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Pebble explains the future of its smartwatches

by Todd Haselton | December 15, 2016December 15, 2016 7:30 am PST

Pebble, following news of an acquisition by Fitbit, said it was cutting all manufacturing of smartwatches and issuing refunds to Kickstarter backers. It seemed pretty plausible that Fitbit was taking over and shaking its hands clean of Pebble’s hardware entirely. After all, the company said it’s dropping product support for all models. Now Pebble says it can promise your Pebble smartwatch will work at least through 2017.

“Fitbit is going out of its way to keep Pebble software and services running through 2017,” the company said in a recent blog post. The language is a little baffling, given that it sounds like Fitbit is trying to do Pebble’s paying customers a favor, but I digress. “No one on this freshly-formed team seeks to brick Pebble watches in active service. The Pebble SDK, CloudPebble, Timeline APIs, firmware availability, mobile apps, developer portal, and Pebble appstore are all elements of the Pebble ecosystem that will remain in service at this time. Pebble developers are welcome to keep creating and updating apps. Pebble users are free to keep enjoying their watches.”

Pebble said it’s going to update its mobile apps so that Pebble smartwatches aren’t as dependent on the cloud, allowing them to function better on their own. That’ll come with some drawbacks, of course, since apps and other tools are technically stored in the cloud when they’re not installed on the Pebble, but at least your Pebble will continue to work. Also, Pebble promises that Pebble Health will operate normally.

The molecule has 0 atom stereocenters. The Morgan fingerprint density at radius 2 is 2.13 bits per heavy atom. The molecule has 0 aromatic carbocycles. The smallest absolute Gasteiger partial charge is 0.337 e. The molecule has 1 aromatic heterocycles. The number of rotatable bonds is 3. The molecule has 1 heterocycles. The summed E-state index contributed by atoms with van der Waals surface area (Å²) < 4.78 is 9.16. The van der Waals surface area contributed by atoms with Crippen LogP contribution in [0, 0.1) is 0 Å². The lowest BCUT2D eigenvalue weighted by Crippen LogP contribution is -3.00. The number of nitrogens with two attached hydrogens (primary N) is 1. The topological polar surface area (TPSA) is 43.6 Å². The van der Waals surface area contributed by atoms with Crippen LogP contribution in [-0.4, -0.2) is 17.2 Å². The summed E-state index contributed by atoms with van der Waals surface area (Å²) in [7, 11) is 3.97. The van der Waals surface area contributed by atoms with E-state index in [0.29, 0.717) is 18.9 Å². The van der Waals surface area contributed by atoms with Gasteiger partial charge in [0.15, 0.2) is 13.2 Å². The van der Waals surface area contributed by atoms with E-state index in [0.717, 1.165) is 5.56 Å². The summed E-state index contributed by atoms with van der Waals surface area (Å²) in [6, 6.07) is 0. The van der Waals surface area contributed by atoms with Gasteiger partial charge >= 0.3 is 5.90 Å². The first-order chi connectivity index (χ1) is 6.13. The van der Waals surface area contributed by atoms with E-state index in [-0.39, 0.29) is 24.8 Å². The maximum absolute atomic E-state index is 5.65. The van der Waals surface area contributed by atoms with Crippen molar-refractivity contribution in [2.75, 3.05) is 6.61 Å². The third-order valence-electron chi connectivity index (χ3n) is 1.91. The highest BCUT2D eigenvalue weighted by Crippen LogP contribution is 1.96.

Some Pebble services may soon stop functioning

Pebble doesn’t seem so certain about other services, though. It said it’s still considering whether or not it’s going to be able to support some of the more advanced features like third-party weather services, messaging and dictation. It’s possible those will continue to work fine, but Pebble admits it’s still trying to “establish if and for how long these experiences can continue on.”

All of this is still quite a bummer, and I think there are two ways to look at it. I’m glad Pebble is considering its users and doing what it can to keep smartwatches functioning, but I can’t help but feel a little frustrated at how the deal is going down. Pebble users paid for smartwatches that they thought were going to perform certain tasks, and now some of those might be removed? I hope Fitbit eventually makes it up to them somehow, maybe through discounts on future products, but I’m not holding my breath.

Pebble

Todd Haselton

Todd Haselton has been writing professionally since 2006 during his undergraduate days at Lehigh University. He started out as an intern with...

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